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Game in Many Settings with the Elemental Core Rules

Elemental (PDF on sale 8/24) (58 page free preview with pre-gens and adventure) is a rules light universal roleplaying game with free adventure (many including pre-generated PCs) and rule support on Drivethrurpg. The rules summary fits on one page and the system uses a d6 roll high with modifiers against an opposed roll. The core rules cover fantasy, horror, science fiction, and pulp & superheroes.

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The book itself is full color with amazing art and an index. The graphics are top notch and the layout is easy to understand. I also appreciate the use of a decent sized font and white space making the physical book easy to read. Thanks to JM for sending me a copy for me to review and for doing an interview with me.

Character creation (based on spending XP) takes about three paragraphs (five with the two examples) and includes pitfalls a GM should be aware of and may want to house rule in their game. The heart of the base character is 26 skills and an extensive how to play section covering not just combat but also additional dangers, social situations, and equipment including modern vehicles.

After that, the rules zoom in to different genres. Fantasy has the same races and classes as Dungeons & Dragons but skill based. An extensive spell list runs up to Difficulty 9. Spells work as skills and the caster must also have the Arcane Lore skill at a higher enough level to use the spell. Fantasy rounds out with a page of magic items and several pages of monsters.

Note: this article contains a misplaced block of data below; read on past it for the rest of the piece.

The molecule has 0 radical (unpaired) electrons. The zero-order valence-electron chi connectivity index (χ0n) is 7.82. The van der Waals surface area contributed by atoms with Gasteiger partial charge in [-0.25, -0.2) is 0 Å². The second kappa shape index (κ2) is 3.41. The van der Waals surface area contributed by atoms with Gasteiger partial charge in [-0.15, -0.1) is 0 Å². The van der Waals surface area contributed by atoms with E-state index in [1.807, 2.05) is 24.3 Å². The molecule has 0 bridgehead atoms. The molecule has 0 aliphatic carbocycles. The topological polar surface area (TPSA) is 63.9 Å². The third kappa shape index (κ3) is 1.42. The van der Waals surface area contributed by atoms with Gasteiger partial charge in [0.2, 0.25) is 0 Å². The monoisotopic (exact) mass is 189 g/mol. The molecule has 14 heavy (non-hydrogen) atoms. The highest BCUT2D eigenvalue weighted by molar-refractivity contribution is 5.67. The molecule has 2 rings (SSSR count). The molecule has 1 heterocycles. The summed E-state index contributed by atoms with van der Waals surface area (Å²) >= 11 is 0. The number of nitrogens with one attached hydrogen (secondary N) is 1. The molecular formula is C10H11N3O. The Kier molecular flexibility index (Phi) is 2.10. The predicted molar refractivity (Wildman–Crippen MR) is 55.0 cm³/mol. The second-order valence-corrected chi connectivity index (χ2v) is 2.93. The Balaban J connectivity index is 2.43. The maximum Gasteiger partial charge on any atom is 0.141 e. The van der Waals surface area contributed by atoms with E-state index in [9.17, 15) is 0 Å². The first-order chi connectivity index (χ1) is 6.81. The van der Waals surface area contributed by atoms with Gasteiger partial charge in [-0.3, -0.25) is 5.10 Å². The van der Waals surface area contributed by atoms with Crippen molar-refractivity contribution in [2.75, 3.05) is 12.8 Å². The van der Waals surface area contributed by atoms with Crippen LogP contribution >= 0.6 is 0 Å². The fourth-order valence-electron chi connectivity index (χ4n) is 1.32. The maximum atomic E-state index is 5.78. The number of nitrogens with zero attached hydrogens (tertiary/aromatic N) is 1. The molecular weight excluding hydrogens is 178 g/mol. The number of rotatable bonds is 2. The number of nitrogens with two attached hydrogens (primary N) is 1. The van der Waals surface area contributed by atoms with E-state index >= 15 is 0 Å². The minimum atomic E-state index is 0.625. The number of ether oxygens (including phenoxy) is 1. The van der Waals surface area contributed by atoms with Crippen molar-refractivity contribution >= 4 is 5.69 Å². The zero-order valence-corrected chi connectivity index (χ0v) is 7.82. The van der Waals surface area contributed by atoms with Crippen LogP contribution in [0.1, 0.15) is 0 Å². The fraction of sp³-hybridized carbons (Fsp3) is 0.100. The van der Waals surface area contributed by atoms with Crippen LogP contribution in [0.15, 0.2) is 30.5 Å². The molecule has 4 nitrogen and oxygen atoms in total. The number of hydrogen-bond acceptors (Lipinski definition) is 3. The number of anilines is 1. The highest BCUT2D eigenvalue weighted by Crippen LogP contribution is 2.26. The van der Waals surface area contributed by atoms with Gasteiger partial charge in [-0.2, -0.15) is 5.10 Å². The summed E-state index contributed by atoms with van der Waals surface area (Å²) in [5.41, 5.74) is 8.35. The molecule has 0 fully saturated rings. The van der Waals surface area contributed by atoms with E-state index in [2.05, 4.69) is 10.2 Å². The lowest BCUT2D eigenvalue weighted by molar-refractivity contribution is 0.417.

My opinion on the fantasy section is this is the best place to start if you want to try something other than D&D. It is familiar enough to be comfortable, but drops levels for a skill-based system which I really appreciate. Heads up, the monsters lack descriptions and not all of them have art. If you know D&D you’ll know the monsters. If you don’t, you might have to make a couple of descriptions up. My thought is that with a name like Elemental, a fantasy setting based on elemental casters and elemental monsters would have been fitting. Might be a good place to start with a campaign for do-it-yourself GMs. Free PDF adventures include traditional fantasy, swords and sorcery, and Vikings.

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The horror section reminds me of Call of Cthulhu. It has archetypes doing the work classes did in fantasy. The setting appears to be more modern as there are engineers and pilots. Rules for sanity and corruption are easy to grasp. And a list of spells for horror follows. I was surprised to see that spells in the horror genre don’t inflict sanity loss although it would take no work to make the current rules apply when learning a spell. If that was the case, then the XP cost might need to be reduced.

The monster section, on the other hand, does suggest adding the Intimidation (Fear) skill to any monster brought over from fantasy which is a great idea. Monsters include Lovecraft horror and horror movies classics like the blob. Human monsters like cultists, mad scientists, and serial killers are also covered.